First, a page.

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Depression: Stopping the Downward Spiral

separator Depression can affect all aspects of your life, and most people would agree that it has the biggest impact when suicide is the result. According to the National Institute for Mental Health (NIMH), research shows that most people who kill themselves have "a diagnosable mental or substance abuse disorder or both, and that the majority have depressive illness." The NIMH also stresses that the best prevention for suicide is early recognition and treatment of depression and any other illnesses that contribute to the risk.

Who's Most at Risk?

Older white males have the highest rates of suicide. In fact, age is a significant risk factor. But people of both genders and all ages do kill themselves, so you can't really rule anybody out. In addition to depression and other mental illness, risk factors for suicide include:

  • Family history of suicide
  • An earlier suicide attempt
  • Firearm in the home
  • Family violence, including physical or sexual abuse
  • Exposure to suicide of friend or family member (especially true for teenagers)

Suicide is one of the complications of severe depression, but it's important to remember that most people who suffer from depression do not kill themselves. The tragedy of suicide, however, is that it's highly preventable in most cases. The problem is that when people are suicidal, they've reached a point where their thinking may not be rational.

In the book Darkness Visible, the writer William Styron described suicide as something he wanted to do to kill the depression, something that would make the pain go away. The desperation he felt is clear. This feeling is common for people who have reached the point where they want to end their lives because of depression.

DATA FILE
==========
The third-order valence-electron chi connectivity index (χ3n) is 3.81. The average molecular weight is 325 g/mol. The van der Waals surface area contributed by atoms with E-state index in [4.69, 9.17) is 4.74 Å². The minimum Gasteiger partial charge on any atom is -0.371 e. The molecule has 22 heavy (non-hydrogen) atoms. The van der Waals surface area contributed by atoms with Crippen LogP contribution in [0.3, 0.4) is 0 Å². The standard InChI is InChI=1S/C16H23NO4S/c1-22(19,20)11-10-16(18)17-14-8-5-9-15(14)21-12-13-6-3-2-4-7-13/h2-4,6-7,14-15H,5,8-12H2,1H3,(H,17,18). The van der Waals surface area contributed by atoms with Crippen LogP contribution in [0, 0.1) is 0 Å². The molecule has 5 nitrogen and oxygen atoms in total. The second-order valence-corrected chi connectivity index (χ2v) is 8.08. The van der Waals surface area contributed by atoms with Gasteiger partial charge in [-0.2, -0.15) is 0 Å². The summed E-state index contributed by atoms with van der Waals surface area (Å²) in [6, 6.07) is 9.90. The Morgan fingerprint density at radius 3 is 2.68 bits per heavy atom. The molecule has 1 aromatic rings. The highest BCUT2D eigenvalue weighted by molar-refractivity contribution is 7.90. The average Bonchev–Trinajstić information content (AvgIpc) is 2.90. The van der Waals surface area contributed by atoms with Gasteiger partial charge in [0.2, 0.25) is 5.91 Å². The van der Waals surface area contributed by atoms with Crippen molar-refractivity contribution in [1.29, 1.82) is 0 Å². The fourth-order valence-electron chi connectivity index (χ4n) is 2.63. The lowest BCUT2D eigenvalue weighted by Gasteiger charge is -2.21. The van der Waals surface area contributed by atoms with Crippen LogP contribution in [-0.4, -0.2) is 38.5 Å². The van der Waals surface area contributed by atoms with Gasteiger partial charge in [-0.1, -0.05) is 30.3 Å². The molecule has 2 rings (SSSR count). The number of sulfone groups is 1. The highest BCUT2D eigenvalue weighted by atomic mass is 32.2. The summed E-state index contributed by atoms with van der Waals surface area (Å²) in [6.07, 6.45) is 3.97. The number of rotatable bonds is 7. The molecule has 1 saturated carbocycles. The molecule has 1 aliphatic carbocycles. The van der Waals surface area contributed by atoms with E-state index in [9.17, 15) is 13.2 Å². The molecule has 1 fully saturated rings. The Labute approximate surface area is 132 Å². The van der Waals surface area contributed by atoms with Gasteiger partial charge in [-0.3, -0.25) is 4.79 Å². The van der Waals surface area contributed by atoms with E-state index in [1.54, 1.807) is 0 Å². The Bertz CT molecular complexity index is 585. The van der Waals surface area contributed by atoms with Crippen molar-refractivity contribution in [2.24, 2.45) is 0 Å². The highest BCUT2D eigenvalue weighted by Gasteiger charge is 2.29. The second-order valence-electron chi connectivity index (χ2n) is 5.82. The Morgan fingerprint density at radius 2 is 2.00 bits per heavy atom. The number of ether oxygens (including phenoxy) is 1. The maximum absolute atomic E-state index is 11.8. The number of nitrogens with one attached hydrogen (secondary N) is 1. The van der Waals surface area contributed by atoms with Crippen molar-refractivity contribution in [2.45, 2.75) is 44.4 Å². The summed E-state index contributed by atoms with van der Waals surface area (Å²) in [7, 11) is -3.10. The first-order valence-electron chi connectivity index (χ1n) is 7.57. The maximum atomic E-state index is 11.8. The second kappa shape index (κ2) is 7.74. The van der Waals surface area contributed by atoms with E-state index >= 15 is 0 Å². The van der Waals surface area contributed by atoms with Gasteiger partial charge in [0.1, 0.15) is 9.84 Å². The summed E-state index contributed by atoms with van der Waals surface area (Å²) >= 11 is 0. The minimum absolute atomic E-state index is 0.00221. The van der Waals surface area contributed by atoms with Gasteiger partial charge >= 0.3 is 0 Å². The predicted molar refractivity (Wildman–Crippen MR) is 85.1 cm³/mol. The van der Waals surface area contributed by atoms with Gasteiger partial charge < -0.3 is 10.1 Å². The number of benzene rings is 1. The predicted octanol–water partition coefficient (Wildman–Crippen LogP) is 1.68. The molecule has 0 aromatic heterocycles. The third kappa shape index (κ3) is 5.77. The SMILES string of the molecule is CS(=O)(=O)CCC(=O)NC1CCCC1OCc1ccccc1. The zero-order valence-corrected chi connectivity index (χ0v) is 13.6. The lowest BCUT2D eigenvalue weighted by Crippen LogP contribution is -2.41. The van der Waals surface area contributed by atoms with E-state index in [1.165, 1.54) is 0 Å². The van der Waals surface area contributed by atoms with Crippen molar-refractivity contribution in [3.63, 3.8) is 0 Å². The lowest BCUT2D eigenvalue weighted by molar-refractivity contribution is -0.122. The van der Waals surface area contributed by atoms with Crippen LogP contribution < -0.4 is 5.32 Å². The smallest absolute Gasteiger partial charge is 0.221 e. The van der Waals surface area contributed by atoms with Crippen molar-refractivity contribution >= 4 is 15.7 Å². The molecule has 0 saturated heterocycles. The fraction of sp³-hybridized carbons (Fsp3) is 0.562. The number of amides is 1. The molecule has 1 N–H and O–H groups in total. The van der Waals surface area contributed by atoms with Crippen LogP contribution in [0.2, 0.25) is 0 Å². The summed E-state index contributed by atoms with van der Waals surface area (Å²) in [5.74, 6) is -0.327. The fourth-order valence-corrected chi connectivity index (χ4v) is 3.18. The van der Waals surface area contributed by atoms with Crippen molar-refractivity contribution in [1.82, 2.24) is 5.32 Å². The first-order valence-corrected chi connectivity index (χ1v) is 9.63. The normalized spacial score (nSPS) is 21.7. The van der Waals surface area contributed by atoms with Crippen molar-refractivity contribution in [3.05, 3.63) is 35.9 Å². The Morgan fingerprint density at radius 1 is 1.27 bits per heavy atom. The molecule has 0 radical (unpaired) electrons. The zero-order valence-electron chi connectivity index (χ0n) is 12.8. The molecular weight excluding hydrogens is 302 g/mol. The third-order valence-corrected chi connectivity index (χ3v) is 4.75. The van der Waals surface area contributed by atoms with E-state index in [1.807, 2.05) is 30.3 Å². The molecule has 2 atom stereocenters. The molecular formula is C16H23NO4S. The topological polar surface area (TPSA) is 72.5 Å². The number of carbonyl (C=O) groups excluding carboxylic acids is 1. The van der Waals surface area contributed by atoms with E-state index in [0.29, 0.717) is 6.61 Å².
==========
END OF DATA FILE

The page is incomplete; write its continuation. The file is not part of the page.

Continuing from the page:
Take the example of Mike, a 50-year-old entrepreneur who has suffered from depression since he was in his 20s. Mike did try to kill himself in the late 1980s, but was unsuccessful. He says, "I lost everything but my life. My business, an apartment I loved, many belongings. I had become so sick that I stopped getting out of bed.

Now, Mike takes an anti-depressant daily. "I would never consider going off my medication. Ever. I truly believe it saves my life. "For me, wanting to kill myself wasn't scary at all. When you reach that point, you're so ready for everything to be over. It's easy to imagine getting in your car and driving at a hundred miles per hour on the highway into a bridge abutment. That's why I know now that I have to keep myself from reaching that point. I have to stay in treatment. I want to."

Helping a Loved One Who May be Suicidal

It's not true that people talk about suicide "just to get attention." Friends and family members should take any comments about suicide seriously. Other signs that indicate someone may be thinking of killing himself include:

  • Giving away valued belongings
  • Writing a will
  • Withdrawing from family and friends
  • Lack of interest in the future
  • Comments such as "You'd be better off without me," or "Maybe I won't be around anymore."

If you're concerned that someone you care about is thinking about committing suicide, the worst thing to do is nothing at all. A suicidal person needs professional treatment. If your loved one does not seek treatment, you should call the therapist or family physician-immediately.

Here are some things you should NOT do if you believe someone close to you wants to commit suicide:

  • Don't accuse the person of being dramatic or lazy or trying to get attention
  • Don't tell the person to "snap out of it."

Anybody who is severely depressed is completely unable to snap out of it. A suicidal person needs to get professional treatment immediately.

National Institute of Mental Health; National Mental Health Association; A. Solomon. The Noonday Demon. Scribner, New York, New York, 2001.
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